Tarnabod: The Tarnabod Project

Expanding the student centre for Romani and Sinti children.

In a joint effort with the Malteser aid organisation we are renovating and expanding the student centre for Romani children in Tarnabod, Hungary. The aim is to give children a good education and at the same time ensure intensive mentoring. The facility, whose primary goal is to promote integration and inclusion of Romani children in Hungary, currently mentors and supports around 150 children of different age groups. Supplementary tutoring and guidance on appropriate social conduct receive special attention. The efforts here have already born fruit as well: Malteser has succeeded in drastically reducing the number of school drop-outs and in keeping children in school until receiving a university qualification certificate.

We are building on these initial successes and are constructing a new school centre in order to provide the children with an even better environment for learning. In this way, opportunities for socially disadvantaged children can be sufficiently improved to enable them to find suitable employment or even be admitted to university. This aid project is carried out jointly with the organisation Malteser Hilfsdienst e.V.

Regine Sixt:
Happiness is when children from unhappy circumstances smile anyway.

 


A village with a sad story
Tarnabod is a Romani settlement located 80 km to the east of Budapest. Through its multi-level integration programme, the aid organisation Malteser Hilfsdienst is enabling homeless families to begin a new life. Many of the children only get something to eat when they come to the centre and particularly in the winter they will stay as long as possible in the heated rooms. In 2008, Tarnabod was targeted by horrific attacks from Hungarian right-wing terrorists, who fired on and threw Molotov cocktails on inhabited houses. Thankfully, all inhabitants survived. Our work with the children and promoting long-term integration is all the more important. And just seeing how much joy and life has come to the centre with the singing, dancing, language and swimming instruction makes it clear we are on the right path.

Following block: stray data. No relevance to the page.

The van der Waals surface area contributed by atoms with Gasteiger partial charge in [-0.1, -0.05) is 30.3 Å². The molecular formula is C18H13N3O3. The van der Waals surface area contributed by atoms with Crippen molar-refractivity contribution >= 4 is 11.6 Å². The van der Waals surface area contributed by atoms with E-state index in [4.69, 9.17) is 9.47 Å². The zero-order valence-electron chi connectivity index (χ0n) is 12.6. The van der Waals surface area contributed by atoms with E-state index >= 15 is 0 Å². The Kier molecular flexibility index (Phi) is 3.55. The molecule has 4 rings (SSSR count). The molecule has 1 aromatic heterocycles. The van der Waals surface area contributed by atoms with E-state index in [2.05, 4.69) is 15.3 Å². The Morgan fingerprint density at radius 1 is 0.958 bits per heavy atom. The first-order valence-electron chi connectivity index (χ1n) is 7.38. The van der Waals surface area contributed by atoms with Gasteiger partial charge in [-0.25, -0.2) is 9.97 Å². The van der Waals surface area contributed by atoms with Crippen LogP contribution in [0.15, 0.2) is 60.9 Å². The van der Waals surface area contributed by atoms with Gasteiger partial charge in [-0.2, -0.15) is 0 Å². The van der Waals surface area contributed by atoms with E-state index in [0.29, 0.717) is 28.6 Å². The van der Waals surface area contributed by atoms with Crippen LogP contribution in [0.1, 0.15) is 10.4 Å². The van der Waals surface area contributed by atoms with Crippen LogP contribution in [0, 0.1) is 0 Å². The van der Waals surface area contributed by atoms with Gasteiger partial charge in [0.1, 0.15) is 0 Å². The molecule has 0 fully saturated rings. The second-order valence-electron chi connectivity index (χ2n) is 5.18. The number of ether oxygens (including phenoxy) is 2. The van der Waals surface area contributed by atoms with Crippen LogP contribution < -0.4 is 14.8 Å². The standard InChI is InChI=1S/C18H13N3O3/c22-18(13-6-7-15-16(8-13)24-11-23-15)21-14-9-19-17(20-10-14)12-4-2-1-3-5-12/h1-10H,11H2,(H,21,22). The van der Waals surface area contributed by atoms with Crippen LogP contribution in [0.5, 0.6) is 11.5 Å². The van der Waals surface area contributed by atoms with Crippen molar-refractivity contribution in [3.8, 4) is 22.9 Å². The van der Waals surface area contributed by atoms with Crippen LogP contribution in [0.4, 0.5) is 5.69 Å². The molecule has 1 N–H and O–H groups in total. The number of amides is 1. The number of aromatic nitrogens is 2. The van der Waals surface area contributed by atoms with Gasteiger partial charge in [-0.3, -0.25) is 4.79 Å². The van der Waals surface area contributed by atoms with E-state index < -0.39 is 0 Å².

Tradition lives on
For centuries, the Romani and Sinti enjoyed good social standing in Hungary. It was not until the 19th century that things changed and these peoples were discriminated against, persecuted and driven from their homes. At around this time, the Lovara, a subgroup of the Romani, immigrated into what is today Hungary. A large number of people from this group were deported to concentration camps during World War II. Many died. And with them their language, Lovari. At the school centre in Tarnabod, however, it is being taught once again. It is part of the Romani cultural tradition and has a firm place next to integration in education for these children.